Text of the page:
A recent study conducted by a team from the Department of Psychology at St. Jude’s Children’s Research Hospital in Memphis, however, indicates that this particular group is not obediently following the rules.
The study, which was published in the Journal of Clinical Oncology earlier this year, sought to determine what HPV vaccination rates are among adolescent cancer survivors – a group that the research team claims is at “increased risk for cancers associated with the human papillomavirus.”
According to the Centers for Disease Control and Prevention (CDC), HPV is the most common sexually transmitted disease in the country – so common, in fact, “that nearly all sexually active people get it at some point in their lives.” The CDC estimates that 90 percent of sexually active men, and 80 percent of sexually active women, are infected with the virus during their lifetime.
For most people, the disease clears up on its own and causes no long-term health issues. Nonetheless, the CDC wants all kids to get the HPV vaccine when they are 11 or 12 years old.
With a disease so common that it affects virtually every sexually active person alive at some point in their lives, it’s hard to understand how the St. Jude’s team has determined that young cancer survivors are at increased risk of contracting the disease if they are not vaccinated.
Whatever their methodology in that regard, they set forth to crunch the vaccination numbers, and this is what they found after a national survey:
Of the 982 childhood cancer survivors surveyed, researchers found 23.8 percent of 13- to 26-year-olds reported having received at least one of the recommended three doses of the HPV vaccine that are recommended for cancer survivors. That compares to 40.5 percent of U.S. residents the same age. Just 13.5 percent of cancer survivors reported being fully vaccinated against HPV, compared to 20.8 percent of their peers in the general public.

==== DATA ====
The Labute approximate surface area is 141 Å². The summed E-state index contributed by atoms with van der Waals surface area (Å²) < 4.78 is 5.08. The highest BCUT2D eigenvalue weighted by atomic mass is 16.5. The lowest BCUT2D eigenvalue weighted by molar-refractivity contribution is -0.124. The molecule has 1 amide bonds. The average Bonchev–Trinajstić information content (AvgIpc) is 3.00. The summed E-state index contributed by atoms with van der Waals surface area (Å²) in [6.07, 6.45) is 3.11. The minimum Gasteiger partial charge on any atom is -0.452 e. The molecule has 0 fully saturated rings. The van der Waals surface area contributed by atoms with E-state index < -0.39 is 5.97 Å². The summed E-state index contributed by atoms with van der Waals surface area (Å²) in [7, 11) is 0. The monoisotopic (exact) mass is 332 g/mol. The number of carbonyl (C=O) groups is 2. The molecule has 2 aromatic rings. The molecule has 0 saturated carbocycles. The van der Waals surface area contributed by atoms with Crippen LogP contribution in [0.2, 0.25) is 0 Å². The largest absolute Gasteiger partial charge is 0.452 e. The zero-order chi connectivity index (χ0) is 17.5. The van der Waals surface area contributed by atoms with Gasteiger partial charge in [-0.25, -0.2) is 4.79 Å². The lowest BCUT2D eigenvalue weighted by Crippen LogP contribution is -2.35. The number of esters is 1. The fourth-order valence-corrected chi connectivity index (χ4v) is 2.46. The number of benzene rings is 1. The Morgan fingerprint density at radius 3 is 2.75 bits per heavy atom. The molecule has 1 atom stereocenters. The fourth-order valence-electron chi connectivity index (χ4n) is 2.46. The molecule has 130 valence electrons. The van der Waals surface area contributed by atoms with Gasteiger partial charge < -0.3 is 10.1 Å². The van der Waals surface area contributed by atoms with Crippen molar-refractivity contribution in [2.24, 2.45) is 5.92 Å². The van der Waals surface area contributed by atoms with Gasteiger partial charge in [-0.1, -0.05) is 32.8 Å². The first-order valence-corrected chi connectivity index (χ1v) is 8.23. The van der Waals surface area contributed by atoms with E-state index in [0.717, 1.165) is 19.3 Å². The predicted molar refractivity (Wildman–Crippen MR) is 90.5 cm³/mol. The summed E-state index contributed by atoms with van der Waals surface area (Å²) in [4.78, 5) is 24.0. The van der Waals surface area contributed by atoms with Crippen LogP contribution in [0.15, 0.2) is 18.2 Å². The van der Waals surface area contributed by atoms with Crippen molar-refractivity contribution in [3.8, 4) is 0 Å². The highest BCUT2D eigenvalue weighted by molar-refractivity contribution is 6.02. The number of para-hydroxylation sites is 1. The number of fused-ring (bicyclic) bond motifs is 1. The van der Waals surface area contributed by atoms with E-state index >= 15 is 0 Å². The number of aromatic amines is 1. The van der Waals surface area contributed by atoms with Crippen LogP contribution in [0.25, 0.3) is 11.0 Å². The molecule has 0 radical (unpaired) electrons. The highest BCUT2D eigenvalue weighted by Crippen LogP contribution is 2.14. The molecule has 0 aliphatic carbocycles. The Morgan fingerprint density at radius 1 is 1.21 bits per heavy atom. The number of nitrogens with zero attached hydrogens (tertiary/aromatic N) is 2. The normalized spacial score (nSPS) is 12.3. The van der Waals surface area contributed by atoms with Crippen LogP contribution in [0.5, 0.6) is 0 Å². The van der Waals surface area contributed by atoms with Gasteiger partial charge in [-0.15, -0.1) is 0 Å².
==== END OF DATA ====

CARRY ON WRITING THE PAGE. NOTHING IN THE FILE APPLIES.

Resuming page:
"The HPV vaccine is an important tool to help us keep our kids safe because it significantly lowers the risk of HPV-associated cancers in the future," said James Klosky, Ph.D., lead author and an associate member of the St. Jude Department of Psychology. "So we were concerned to find vaccination rates were significantly lower for survivors of childhood cancer compared to their peers."
The research indicates that the main reason so few adolescent cancer survivors are being vaccinated is because their primary healthcare providers are not encouraging them to do so. The team also determined that young male survivors were less likely to get the vaccine, as were those who had other barriers to vaccination, including cost and parental discouragement.
Perhaps guilt-stricken physicians are hesitating to push a vaccine which is known to have dangerous side effects on vulnerable young cancer survivors. (Related: Learn about some of the risks and side effects of the HPV vaccine at Vaccines.news.)
Perhaps the survivors themselves, many of whom have endured the devastating effects of chemotherapy, have learned not to put their trust in the advice of the mainstream medical community. (Related: Gardasil, considered the most dangerous vaccine on the market, may soon be pushed for infants.)
Whatever their reasons, it is a great relief to know that after already enduring the devastating effects of cancer, these kids aren’t exposing themselves to further harm by getting the HPV shot.
Sources for this article include: